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Annales Geophysicae An interactive open-access journal of the European Geosciences Union
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Volume 15, issue 6
Ann. Geophys., 15, 805–812, 1997
https://doi.org/10.1007/s00585-997-0805-8
© European Geosciences Union 1997
Ann. Geophys., 15, 805–812, 1997
https://doi.org/10.1007/s00585-997-0805-8
© European Geosciences Union 1997

  30 Jun 1997

30 Jun 1997

A statistical study of underestimates of wind speeds by VHF radar

L. Thomas, I. Astin*, and R. M. Worthington L. Thomas et al.
  • Department of Physics, University of Wales, Aberystwyth, Dyfed, SY23 3BZ, UK
  • *Now at the NERC Environmental Systems Science Centre, University of Reading, Whitenights, P.O. Box 227, Reading, RG6 6AB, UK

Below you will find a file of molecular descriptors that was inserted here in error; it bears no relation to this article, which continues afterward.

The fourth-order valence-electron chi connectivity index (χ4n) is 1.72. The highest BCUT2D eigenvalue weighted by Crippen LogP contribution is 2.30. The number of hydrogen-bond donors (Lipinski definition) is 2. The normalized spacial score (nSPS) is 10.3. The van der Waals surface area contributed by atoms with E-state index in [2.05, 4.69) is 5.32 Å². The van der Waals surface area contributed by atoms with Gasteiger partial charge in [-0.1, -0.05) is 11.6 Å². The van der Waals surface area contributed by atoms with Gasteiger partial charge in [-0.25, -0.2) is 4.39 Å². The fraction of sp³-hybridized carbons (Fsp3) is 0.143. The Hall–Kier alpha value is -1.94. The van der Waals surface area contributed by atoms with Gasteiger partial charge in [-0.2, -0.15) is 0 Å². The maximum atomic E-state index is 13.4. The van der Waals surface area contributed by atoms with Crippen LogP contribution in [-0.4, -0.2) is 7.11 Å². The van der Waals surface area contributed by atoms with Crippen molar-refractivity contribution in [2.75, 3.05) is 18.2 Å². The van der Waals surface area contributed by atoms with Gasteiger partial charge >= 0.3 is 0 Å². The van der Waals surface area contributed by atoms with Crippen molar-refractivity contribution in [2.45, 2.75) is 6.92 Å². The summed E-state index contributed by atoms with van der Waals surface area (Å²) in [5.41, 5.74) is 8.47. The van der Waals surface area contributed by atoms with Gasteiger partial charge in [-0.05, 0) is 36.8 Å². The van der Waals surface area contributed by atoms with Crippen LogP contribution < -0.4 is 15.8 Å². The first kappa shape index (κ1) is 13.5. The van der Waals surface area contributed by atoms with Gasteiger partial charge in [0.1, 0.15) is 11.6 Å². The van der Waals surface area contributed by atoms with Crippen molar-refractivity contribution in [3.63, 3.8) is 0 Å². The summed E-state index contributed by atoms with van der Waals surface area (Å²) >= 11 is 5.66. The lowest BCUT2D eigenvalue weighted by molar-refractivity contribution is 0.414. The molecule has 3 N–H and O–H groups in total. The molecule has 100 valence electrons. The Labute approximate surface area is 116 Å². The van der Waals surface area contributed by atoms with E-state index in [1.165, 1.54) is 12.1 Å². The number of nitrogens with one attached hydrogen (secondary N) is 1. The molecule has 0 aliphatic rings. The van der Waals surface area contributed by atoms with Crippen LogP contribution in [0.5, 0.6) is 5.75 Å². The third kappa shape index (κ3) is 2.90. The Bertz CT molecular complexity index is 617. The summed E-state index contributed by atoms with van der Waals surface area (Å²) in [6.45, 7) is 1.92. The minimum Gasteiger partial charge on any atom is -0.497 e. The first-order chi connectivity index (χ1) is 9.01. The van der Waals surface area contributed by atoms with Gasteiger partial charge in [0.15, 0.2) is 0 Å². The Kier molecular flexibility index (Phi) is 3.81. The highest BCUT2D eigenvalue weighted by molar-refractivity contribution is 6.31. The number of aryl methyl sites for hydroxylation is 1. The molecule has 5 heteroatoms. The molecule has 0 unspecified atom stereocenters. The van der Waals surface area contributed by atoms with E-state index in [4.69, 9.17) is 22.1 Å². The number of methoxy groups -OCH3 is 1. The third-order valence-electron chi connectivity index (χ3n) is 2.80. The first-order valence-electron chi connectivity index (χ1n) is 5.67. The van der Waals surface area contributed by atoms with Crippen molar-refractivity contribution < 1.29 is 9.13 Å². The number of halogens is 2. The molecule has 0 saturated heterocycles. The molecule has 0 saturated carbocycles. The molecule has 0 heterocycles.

Abstract. Comparisons are made between horizontal wind measurements carried out using a VHF-radar system at Aberystwyth (52.4°N, 4.1°W) and radiosondes launched from Aberporth, some 50 km to the south-west. The radar wind results are derived from Doppler wind measurements at zenith angles of 6° in two orthogonal planes and in the vertical direction. Measurements on a total of 398 days over a 2-year period are considered, but the major part of the study involves a statistical analysis of data collected during 75 radiosonde flights selected to minimise the spatial separation of the two sets of measurements. Whereas good agreement is found between the two sets of wind direction, radar-derived wind speeds show underestimates of 4–6% compared with radiosonde values over the height range 4–14 km. Studies of the characteristics of this discrepancy in wind speeds have concentrated on its directional dependence, the effects of the spatial separation of the two sets of measurements, and the influence of any uncertainty in the radar measurements of vertical velocities. The aspect sensitivity of radar echoes has previously been suggested as a cause of underestimates of wind speeds by VHF radar. The present statistical treatment and case-studies show that an appropriate correction can be applied using estimates of the effective radar beam angle derived from a comparison of echo powers at zenith angles of 4.2° and 8.5°.

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